Salmon Dial Franck Muller 7000 DF Chronograph
There’s Franck Muller as the 2000s knew it and then there’s early Franck Muller Chronographs, with almost no thru line between the two. I can’t think of single name with a larger spread between early elegance and senile nonsense, save perhaps some of the French fashion brands who enjoy burning unsold bags at the end of each year to maintain scarcity. I wouldn’t mind if Hublot picked up that strategy, but that’s just me. The genius of Franck Muller’s early years was the classicism seen through Muller’s detailed, slightly mad eye. It’s a bit like Singer Porsche, taking the classic Patek chronograph’s as inspiration but exaggerating the details. Roger Dubuis managed the same trick. But when I say Muller is mad, this one performs dark arts like Voldemort with a face on the front and back.
This is a 7000 DF, where the DF stands for double face, a chronograph made after the highly-collected Lemania era. Muller made a habit of giving his chronographs two dials in order to include a myriad of scales like pulsations, telemetre, and tachymetre on the back without cluttering the quite elegantly styled dial. It’s a solution to a problem many watch designers will have encountered, but done mechanically by making an extra-long pinion for the secondary back chrono hand to mirror the front’s motions. Interestingly, few others have attempted the same trick. The essential tradeoff is this: would you rather see the calibre or have a more practical chronograph? Today, I think most people would choose the former. But I’m glad the creativity of Muller left us with a few of these oddities for posterity, a testament to his out of the box thinking, if a little less classic.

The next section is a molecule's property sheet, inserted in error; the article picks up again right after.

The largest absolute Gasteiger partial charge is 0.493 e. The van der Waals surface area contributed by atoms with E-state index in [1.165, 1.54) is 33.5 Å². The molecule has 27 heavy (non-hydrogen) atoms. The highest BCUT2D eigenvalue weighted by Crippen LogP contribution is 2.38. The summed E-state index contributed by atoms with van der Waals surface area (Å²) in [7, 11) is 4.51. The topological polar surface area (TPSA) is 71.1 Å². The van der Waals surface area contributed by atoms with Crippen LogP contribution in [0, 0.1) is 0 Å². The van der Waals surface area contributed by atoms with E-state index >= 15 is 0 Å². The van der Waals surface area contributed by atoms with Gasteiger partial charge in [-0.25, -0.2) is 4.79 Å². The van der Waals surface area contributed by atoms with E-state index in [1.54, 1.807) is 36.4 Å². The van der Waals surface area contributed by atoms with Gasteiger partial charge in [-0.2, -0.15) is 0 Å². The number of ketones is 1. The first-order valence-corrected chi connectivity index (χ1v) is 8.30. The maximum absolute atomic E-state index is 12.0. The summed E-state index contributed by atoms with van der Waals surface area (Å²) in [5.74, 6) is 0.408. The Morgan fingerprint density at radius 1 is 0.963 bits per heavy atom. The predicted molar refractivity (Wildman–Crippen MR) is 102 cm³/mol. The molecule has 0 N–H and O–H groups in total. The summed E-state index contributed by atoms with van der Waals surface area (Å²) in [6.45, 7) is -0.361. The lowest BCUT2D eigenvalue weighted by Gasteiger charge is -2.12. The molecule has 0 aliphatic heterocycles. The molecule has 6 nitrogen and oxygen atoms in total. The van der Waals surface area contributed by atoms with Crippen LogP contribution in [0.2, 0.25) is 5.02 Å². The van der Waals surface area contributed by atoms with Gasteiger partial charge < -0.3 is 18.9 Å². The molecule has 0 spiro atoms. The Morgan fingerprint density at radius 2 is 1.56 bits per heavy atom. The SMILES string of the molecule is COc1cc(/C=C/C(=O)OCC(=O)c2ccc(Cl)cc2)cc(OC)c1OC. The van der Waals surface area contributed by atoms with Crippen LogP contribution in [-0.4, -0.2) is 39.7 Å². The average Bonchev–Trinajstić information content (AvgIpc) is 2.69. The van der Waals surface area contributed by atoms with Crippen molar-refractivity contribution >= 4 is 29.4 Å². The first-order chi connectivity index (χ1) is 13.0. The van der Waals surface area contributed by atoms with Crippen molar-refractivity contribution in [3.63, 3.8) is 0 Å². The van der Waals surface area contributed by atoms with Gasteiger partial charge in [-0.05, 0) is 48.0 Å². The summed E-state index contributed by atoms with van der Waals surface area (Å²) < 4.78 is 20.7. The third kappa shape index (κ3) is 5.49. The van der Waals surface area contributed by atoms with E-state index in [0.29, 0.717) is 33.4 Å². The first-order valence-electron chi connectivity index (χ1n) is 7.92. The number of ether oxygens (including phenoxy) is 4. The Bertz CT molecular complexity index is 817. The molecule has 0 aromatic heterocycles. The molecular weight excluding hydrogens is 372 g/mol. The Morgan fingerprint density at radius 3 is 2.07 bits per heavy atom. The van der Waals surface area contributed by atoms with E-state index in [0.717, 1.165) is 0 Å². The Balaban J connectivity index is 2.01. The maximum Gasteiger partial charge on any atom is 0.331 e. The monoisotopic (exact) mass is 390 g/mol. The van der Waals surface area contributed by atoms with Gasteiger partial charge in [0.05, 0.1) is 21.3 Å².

That said, one dial is more special than the other here and possibly unique. The salmon circular Clous De Paris guilloché may possibly be unique. The scholarship you normally see around brands like AP or Patek is nascent in F. Muller. Enthusiasts have started cataloguing variants, but more in the early Lemania chronographs (the later 7000 series are Valjoux 7750). I haven’t seen a dial like this on a 7000. Nor has the seller. That’s not quite enough to be certain, but it’s enough to say it’s definitely uncommon. Here in a 39mm pink gold case, the aesthetic is classic pink-on-pink we love in things like 1518s and 591s. But the price is actually . . .not bad? That’s new.
This example is lightly worn, no huge bashes but a set of hairlines across that highly polished, slightly bulbous bezel. There’s an even light to moderate level of surface wear on each bit of the exterior, but that’s about it. It comes with its box and buckle, from a well-regarded Belgian retailer.